While the Gamecube had some awesome 1st-party titles, it's 3rd-party support left a lot to be desired. So it was definitely a rare treat to see something like this on the system. In fact, it's the only entry in EA Sports' Fight Night series to appear on a Nintendo console, but it knew how to make the best of it. While the Gamecube version lacked the online features that were on the Playstation 2 and Xbox versions, it made up for this shortcoming by including Super Punch-Out!! which was originally released for the SNES.
When this was released back in 2005, video game emulation was possible, but primitive compared to what's available today. And paying a good chunk of change on eBay wasn't everyone's cup of tea. Furthermore, beating Super Punch-Out!! was one way to be able to play as Little Mac in the game's main campaign mode. I don't know about the rest of you readers, but I rented Fight Night: Round 2 just to play Super Punch-Out!! And believe me, it was worth it.
While the NES was the platform where many people played their first Metal Gear game, what was mostly unknown back in the early 1990s is that the series made its initial debut on the MSX2 computer which wasn't released in North America. Both Metal Gear and Metal Gear 2: Solid Snake made their debut on these systems and while the NES port of Metal Gear played something liked the MSX2 version, Metal Gear: Snake's Revenge played nothing like the MSX2 sequel.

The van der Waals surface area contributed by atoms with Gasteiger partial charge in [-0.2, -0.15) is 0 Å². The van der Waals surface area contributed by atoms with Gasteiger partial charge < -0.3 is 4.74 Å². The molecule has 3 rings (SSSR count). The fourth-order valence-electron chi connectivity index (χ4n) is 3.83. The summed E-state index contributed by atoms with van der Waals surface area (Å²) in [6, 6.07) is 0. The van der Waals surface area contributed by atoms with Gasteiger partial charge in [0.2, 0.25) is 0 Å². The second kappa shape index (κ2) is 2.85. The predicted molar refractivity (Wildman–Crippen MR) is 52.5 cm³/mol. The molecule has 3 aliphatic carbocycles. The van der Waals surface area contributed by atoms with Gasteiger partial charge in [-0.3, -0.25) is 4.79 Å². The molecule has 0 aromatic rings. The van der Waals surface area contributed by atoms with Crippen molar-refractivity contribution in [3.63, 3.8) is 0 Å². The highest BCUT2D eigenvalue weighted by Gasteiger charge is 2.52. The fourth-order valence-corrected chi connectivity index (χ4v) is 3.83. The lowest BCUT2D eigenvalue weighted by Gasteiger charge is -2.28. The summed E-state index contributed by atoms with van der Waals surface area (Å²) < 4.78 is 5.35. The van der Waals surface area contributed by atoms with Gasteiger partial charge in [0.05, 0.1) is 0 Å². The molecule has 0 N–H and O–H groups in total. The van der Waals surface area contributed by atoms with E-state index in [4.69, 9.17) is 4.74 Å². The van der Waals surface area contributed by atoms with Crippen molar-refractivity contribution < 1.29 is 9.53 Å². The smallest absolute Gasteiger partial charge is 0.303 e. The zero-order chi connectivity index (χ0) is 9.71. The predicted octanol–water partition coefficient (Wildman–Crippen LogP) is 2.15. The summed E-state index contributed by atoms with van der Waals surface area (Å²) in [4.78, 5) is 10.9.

When Metal Gear Solid 3: Subsistence was released, it gave North American players the chance to play the original MSX2 versions for the first time and see how vastly different they are. Metal Gear 2: Solid Snake was the game that introduced many of the series mechanics such as the ability to crawl, the alert and evasion system, the radar, more intelligent enemies and the radio transmissions would change depending on the process you made instead of just room to room. It also introduced Solid Snake's commanding officer, Colonel Roy Campbell. The games are also included in the Metal Gear Solid compilations, but it's a shame it wasn't included in the 3DS port.